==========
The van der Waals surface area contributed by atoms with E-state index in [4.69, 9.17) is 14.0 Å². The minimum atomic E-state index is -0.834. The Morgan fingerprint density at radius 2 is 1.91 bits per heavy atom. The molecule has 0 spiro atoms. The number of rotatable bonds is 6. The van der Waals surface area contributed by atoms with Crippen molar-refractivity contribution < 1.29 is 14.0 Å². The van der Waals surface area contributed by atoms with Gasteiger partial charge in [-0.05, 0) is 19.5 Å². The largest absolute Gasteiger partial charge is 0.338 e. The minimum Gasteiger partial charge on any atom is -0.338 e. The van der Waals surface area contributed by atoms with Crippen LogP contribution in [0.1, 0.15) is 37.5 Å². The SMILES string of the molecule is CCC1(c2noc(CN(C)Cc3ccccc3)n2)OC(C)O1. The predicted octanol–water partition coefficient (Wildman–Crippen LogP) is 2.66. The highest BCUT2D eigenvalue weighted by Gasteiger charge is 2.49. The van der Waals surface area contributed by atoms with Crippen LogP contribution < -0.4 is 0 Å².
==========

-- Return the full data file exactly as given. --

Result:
The van der Waals surface area contributed by atoms with E-state index in [4.69, 9.17) is 14.0 Å². The minimum atomic E-state index is -0.834. The Morgan fingerprint density at radius 2 is 1.91 bits per heavy atom. The molecule has 0 spiro atoms. The number of rotatable bonds is 6. The van der Waals surface area contributed by atoms with Crippen molar-refractivity contribution < 1.29 is 14.0 Å². The van der Waals surface area contributed by atoms with Gasteiger partial charge in [-0.05, 0) is 19.5 Å². The largest absolute Gasteiger partial charge is 0.338 e. The minimum Gasteiger partial charge on any atom is -0.338 e. The van der Waals surface area contributed by atoms with Crippen LogP contribution in [0.1, 0.15) is 37.5 Å². The SMILES string of the molecule is CCC1(c2noc(CN(C)Cc3ccccc3)n2)OC(C)O1. The predicted octanol–water partition coefficient (Wildman–Crippen LogP) is 2.66. The highest BCUT2D eigenvalue weighted by Gasteiger charge is 2.49. The van der Waals surface area contributed by atoms with Crippen LogP contribution < -0.4 is 0 Å².